Among the speakers will be National Development Planning Minister Armida Alisjahbana, delegation head of the European Union (EU) to ASEAN Julian Wilson, the World Bank vice president for East Asia and Pacific Pamela Cox and Pakistan Poverty Alleviation Fund CEO Qazi Azmat.

The conference participants will also receive some insight on overseas disaster mitigation.

Japanese Minister of State for Disaster Management Tatsuo Hirano and Haitian Minister of Public Works, Transport, Energy and Communications Jacques Rousseau will share their experience in coping with devastating earthquakes in their respective countries, she added.

President Susilo Bambang Yudhoyono is expected to open the event, to take place at the Pullman Central Park hotel in West Jakarta.

When asked about disaster mitigation in Indonesia, Shamina attributed the success to close cooperation between the government and the international community, including the World Bank.

The bank, upon the government's request, set up the Multi-Donor Fund (MDF) shortly after the 2004 tsunami in Aceh and the 2005 earthquake in Nias, one of North Sumatra's poorest regencies.

The MDF manages US$654.67 million of funds, collected from 15 international donors, to cover six key areas, ranging from community recovery to economic development.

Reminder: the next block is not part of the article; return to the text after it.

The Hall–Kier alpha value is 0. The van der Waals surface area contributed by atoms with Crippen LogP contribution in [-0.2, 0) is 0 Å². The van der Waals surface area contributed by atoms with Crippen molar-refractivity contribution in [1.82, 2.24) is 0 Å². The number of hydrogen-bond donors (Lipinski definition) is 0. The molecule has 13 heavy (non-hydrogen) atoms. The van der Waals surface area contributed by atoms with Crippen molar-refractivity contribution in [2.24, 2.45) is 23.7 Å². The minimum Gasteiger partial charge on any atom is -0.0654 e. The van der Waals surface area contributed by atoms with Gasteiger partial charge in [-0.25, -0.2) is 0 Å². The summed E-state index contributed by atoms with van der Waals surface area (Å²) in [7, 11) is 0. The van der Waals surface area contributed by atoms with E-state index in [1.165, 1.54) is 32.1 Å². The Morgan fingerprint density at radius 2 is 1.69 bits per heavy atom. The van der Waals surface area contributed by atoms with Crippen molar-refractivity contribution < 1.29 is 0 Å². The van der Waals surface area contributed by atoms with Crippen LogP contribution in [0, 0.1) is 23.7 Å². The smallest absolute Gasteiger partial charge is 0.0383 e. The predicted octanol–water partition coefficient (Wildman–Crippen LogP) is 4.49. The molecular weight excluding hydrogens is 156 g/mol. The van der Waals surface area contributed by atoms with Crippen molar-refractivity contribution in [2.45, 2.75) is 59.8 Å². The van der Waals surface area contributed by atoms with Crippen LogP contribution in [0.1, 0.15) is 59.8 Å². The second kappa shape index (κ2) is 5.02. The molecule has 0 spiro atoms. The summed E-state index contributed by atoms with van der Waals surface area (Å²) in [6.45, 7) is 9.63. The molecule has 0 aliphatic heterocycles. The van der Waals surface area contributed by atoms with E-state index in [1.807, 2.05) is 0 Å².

As of Oct. 23, the MDF has rebuilt or rehabilitated tens of thousands of facilities, such as 20,000 houses, 1,200 public buildings, 3,000 kilometers of village roads and five ports.

In response to the 2006 earthquake and tsunami that affected Yogyakarta, Central Java and West Java, another multi-donor reconstruction fund, the Java Reconstruction Fund (JRF), was initiated.

The JRF manages a US$94.06 million trust fund contributed to by seven governmental and international bodies, such as the European Union and the Asian Development Bank.

The program has provided over 15,000 permanent houses, 5,000 elements of community infrastructure and financial access to more than 10,000 small and medium-sized enterprises.

Some of the aid, for example, was extended to the 2010 Merapi volcano victims. (yps)